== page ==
Soybeans; uses, processing, nutrients and products

Soybeans are members of the pea (legume) family of vegetables and have been a staple of Asian cuisines for thousands of years. Uses f soybeans, its processing, nutrient and products made from it are discussed in this text. Soy and soy foods are popular especially for people following vegetarian and vegan diets. This is due to their high-quality (‘complete’) protein content, and their ability to be processed into milk and meat substitutes.

Soybeans contain hormone-like substances called phytoestrogens that mimic the action of the hormone oestrogen and have been associated with beneficial health effects. Eating soybean-based foods may reduce the risk of various health problems, including cardiovascular disease, stroke, coronary heart disease (CHD), some cancers and improve bone health.

Evidence also suggests the consumption of soy and soy foods is beneficial for peri-menopausal and postmenopausal women and is linked to fewer and reduced severity of hot flushes.

More research is needed, but the evidence so far suggests that it is wise to include whole soy (or soy) foods in your daily diet. See your doctor or dietitian for further guidance.

 Uses of soybeans

Soybeans can be consumed in many ways just like rice. Foods made from soybeans can be divided into unfermented and fermented foods. Unfermented foods include – tofu, soymilk, edamame, soy nuts and sprouts, while fermented soy products include – miso, tempeh, natto and soy sauce.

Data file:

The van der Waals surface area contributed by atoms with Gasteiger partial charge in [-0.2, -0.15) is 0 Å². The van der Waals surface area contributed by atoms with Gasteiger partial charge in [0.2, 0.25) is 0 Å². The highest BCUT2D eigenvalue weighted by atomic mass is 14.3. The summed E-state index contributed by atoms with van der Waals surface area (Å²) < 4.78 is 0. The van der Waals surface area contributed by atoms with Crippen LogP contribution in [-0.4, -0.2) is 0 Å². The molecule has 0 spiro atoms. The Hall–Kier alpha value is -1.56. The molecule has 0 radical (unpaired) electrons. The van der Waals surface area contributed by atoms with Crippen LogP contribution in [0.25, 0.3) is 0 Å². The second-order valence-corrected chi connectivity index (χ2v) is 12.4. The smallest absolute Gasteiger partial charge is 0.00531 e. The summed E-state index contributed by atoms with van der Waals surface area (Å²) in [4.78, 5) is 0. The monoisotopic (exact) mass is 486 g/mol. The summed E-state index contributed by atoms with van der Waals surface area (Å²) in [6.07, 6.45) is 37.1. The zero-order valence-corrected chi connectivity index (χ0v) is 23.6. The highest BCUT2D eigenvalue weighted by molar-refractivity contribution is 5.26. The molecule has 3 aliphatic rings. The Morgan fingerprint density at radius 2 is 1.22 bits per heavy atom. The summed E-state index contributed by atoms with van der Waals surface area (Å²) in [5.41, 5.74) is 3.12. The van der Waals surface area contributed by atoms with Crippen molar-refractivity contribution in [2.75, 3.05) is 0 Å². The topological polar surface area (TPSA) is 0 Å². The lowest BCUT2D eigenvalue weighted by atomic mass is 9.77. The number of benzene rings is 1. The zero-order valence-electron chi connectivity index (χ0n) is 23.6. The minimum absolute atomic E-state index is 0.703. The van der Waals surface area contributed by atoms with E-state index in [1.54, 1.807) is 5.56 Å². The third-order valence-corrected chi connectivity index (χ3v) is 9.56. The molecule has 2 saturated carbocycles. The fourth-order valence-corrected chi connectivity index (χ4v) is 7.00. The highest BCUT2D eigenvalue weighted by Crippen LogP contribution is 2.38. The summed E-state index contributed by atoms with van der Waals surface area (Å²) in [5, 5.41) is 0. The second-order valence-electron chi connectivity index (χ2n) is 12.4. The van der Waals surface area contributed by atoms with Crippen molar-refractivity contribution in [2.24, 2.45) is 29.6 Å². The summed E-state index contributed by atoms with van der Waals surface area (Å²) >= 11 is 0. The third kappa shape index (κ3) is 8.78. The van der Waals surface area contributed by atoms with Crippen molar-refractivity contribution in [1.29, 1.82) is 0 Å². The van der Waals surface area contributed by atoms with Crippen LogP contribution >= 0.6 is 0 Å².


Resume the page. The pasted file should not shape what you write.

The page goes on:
Over 70 percent of the soybeans grown in the United States are used for animal feed, with poultry being the number one livestock sector consuming soybeans, followed by hogs, dairy, beef and aquaculture.

After harvest, soybeans are either stored in a grain bin or sold to a processing plant, like Cargill in North Carolina. These processors are able to separate the soybean meal from the oil. When processed, a 60-pound bushel will yield about 11 pounds of crude soybean oil and 47 pounds of soybean meal.

Because soy is rich in quality protein and digestible energy, most of the soymeal is turned into animal feed, by baking the protein-rich fiber that remains after the oil is removed. The remainder of soymeal is used to make some soyfoods like tofu and soy milk. The soybean oil that remains after processing out the meal has many uses including cooking oil, biodiesel and bioheat, and non-toxic industrial supplies like paints and cleaners.

Soybeans is also used as a functional food as it gives some health benefits such as lowering of blood pressure, diabetes, weight management etc.

 Cultivation

Growing high-yielding soybeans is best on well-drained, rich in organic matter, loamy soils with a pH of 6.0 to 7.5. This type of soil should be favored above others for a number of reasons. To begin, seeds have a tough time sprouting in saline or sodic soils. Very acidic soils (with a pH below 4.5) are not suitable for growing legumes due to the potential for aluminum and manganese toxicity. Finally, soils with a pH higher than 8 often lack the required micronutrients for growing soybeans, especially zinc and iron .

Soybean field

The shallowness of their roots makes these plants unable to withstand dry growing conditions. So, soybeans do not grow well in soils with poor water retention, such as sand, gravel, or shallow soils. Waterlogging could also be to blame for crop damage. Hence, it is necessary to grow soybeans only in fields with well-drained soil that can still retain adequate moisture for plants to thrive.

 Processing